By Marc Trup, the Founder and CEO of Arthur Online
Airbnb describes itself as “a trusted community marketplace for people to list, discover, and book unique accommodation around the world”. For all intents and purposes, it’s truly living that definition. Currently active in 65,000 cities across 190 countries and constantly expanding, this £23 billion behemoth has completely taken over the short-letting marketplace. Before Airbnb began in 2008, a short-term rental could get quite complicated: advertising, making payments, carrying out viewings, dealing with disputes; these processes that made running short lets prohibitive have been simplified by Airbnb, making short letting accessible to the masses.
It’s easy to see why they’ve enjoyed such a meteoric rise, short letting is THE hot topic in property investing at the moment, with many in the UK, London in particular, seeing it as the only viable rental business model in a world where chronic supply shortages and unrestricted international demand have driven house prices to record highs, crushing yields in the process. Consult the website of any Airbnb hosting company and they will likely estimate that you can earn two to three times more from your property by using Airbnb compared to standard rents.
No one can question the opportunity, but how can you make the most of it? With hotels and other pressure groups unionizing to protect their markets, this is even more pressing; the Airbnb gold rush is unlikely to last forever.
What makes for the Best Airbnb Investment?
One thing that all successful hosts have in common is positive reviews. As with everything that’s driven the sharing economy revolution, the entire premise of Airbnb is built on trust. Why would you invite a stranger or group of strangers from another part of the world into your home if you didn’t trust them? Or, more importantly, why would they trust you? That’s why getting positive reviews is of the utmost importance. If you’re just starting out, a few bad reviews can destroy your reputation and cut short your venture. But getting good reviews means more guests and, ultimately, more profit. And it really isn’t that hard, just common sense and being considerate (put yourself into your guests’ shoes):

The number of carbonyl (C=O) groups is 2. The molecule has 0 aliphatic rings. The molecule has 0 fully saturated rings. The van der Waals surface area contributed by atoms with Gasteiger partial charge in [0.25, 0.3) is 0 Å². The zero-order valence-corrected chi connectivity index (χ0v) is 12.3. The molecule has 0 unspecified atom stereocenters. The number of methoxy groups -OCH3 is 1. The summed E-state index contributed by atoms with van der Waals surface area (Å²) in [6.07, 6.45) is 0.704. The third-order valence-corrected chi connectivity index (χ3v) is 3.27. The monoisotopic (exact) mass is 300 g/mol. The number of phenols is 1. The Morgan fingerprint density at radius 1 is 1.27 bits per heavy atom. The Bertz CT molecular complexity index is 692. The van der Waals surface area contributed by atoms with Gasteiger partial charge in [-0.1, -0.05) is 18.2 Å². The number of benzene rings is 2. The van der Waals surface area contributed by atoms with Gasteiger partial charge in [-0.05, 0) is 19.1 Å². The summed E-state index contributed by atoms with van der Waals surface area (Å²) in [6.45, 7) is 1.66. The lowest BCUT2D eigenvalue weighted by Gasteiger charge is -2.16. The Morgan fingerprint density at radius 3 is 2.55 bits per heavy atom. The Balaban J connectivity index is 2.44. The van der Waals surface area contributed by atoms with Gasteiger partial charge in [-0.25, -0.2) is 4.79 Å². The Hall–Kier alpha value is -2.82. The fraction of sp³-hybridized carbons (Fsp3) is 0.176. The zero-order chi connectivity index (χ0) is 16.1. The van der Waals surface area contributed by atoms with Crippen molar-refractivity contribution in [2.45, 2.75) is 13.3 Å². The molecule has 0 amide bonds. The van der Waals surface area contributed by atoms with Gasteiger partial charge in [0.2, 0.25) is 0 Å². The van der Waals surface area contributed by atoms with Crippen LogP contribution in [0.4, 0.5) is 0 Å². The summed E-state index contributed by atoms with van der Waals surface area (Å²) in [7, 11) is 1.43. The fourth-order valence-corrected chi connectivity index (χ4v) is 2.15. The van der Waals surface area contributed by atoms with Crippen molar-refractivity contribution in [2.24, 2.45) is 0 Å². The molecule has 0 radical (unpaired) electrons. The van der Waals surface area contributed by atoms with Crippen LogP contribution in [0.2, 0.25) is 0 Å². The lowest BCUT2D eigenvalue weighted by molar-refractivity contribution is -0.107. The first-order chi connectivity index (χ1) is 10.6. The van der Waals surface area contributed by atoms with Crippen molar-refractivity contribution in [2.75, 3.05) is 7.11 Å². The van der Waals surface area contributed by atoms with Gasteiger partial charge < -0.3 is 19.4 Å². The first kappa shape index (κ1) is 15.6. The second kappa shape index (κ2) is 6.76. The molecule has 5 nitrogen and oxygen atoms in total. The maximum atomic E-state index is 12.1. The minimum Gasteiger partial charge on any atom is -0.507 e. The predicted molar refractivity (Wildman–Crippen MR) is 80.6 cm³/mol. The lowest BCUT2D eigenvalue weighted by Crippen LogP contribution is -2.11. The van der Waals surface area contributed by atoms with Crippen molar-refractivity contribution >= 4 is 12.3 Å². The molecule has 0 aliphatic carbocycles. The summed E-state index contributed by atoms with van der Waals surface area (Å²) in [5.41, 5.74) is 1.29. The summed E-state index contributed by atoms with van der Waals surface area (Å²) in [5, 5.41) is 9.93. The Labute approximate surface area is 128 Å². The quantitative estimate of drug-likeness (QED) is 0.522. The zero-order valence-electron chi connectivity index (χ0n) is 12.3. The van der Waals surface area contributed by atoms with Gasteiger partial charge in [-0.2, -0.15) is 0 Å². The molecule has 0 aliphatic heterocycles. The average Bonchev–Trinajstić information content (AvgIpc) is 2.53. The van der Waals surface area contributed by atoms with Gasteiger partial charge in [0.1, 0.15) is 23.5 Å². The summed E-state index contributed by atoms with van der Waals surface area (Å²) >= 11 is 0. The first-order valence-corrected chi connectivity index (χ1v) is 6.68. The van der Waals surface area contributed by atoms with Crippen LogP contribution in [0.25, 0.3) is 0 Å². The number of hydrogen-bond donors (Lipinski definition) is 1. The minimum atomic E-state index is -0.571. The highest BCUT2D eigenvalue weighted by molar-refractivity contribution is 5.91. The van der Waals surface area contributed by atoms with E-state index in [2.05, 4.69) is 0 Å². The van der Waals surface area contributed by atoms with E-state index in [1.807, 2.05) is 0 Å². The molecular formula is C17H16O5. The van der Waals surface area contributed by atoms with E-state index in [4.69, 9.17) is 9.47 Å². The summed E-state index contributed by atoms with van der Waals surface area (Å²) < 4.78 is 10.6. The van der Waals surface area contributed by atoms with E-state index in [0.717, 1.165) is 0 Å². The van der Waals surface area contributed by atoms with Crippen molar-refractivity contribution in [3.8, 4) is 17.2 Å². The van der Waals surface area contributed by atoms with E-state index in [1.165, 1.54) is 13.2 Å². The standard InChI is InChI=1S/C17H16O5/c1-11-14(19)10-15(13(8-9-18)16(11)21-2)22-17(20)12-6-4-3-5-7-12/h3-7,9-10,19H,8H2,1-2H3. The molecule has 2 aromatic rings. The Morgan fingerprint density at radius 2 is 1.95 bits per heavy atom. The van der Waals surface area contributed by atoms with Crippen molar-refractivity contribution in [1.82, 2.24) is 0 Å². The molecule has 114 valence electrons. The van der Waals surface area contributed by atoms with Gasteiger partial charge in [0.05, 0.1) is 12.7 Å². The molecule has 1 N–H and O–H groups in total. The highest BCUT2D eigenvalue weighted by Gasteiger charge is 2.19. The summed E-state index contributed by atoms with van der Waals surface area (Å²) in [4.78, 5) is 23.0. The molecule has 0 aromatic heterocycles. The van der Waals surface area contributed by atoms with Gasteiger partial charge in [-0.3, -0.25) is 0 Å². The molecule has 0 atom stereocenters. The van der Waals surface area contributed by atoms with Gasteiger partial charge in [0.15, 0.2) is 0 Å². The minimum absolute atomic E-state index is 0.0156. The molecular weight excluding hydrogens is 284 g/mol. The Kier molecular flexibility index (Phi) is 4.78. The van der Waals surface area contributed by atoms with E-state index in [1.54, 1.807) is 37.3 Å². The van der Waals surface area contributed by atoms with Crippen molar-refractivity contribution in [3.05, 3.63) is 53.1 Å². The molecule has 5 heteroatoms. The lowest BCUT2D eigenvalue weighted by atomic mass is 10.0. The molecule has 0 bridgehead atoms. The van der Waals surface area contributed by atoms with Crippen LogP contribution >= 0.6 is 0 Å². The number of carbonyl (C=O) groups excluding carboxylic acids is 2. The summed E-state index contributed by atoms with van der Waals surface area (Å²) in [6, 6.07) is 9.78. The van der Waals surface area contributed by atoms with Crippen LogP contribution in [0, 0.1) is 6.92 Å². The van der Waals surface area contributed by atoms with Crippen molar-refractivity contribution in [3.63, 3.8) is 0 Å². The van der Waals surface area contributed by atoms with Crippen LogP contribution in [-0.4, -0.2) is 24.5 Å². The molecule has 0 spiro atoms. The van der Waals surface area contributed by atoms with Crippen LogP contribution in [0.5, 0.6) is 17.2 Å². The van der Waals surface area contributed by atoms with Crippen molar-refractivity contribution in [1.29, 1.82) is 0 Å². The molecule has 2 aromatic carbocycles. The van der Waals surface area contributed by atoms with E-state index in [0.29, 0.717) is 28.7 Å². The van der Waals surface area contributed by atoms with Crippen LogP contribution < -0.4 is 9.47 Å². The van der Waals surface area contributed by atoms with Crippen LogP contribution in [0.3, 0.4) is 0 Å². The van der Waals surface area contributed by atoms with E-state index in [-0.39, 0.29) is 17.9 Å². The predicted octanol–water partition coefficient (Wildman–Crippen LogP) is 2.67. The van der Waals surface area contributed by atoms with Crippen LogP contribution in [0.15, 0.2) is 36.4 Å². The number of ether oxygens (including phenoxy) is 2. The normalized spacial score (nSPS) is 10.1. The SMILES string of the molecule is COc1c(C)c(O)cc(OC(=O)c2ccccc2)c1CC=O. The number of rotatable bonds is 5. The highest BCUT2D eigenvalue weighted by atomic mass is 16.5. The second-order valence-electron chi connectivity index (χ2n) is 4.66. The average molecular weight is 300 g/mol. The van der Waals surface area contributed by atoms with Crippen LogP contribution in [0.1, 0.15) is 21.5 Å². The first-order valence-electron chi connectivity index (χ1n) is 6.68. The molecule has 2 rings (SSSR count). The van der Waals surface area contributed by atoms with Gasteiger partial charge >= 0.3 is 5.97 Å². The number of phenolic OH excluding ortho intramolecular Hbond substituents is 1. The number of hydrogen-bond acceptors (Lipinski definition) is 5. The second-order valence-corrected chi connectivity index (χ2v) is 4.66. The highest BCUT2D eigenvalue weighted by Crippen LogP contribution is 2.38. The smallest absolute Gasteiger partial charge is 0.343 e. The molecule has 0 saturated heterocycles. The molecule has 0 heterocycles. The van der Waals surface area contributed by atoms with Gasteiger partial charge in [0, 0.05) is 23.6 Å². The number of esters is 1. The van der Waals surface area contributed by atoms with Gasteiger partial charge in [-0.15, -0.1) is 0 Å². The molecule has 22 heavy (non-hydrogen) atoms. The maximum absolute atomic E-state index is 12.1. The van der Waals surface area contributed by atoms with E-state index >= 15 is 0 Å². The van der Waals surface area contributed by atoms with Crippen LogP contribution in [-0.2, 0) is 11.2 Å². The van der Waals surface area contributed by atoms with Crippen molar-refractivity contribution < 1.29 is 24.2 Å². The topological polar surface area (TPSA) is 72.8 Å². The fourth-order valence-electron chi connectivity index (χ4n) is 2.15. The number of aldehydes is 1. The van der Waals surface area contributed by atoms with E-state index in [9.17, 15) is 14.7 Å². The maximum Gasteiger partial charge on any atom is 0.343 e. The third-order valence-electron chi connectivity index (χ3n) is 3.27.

- Give accurate and honest descriptions and pictures – no one likes a nasty surprise, least of all on holiday or away from home
- Communicate with your guests before arrival so they won’t be wondering whether they can even get in, particularly concerning after a long journey
- Check in on guests and, at the very least, check in after the first night – not just for your peace of mind, but to iron out small issues. Most issues only come to light after the first night, like connecting to the Wi-Fi, turning on the hot water, etc. Checking in also shows that you care about their experience
- Keep it clean – make sure the property is clean and ready for when your guests arrive. It’s obvious that clean sheets and a nice smell will have a positive impact – don’t miss out on this easy win. For longer bookings, you should consider offering cleaning services during the stay
Find the right location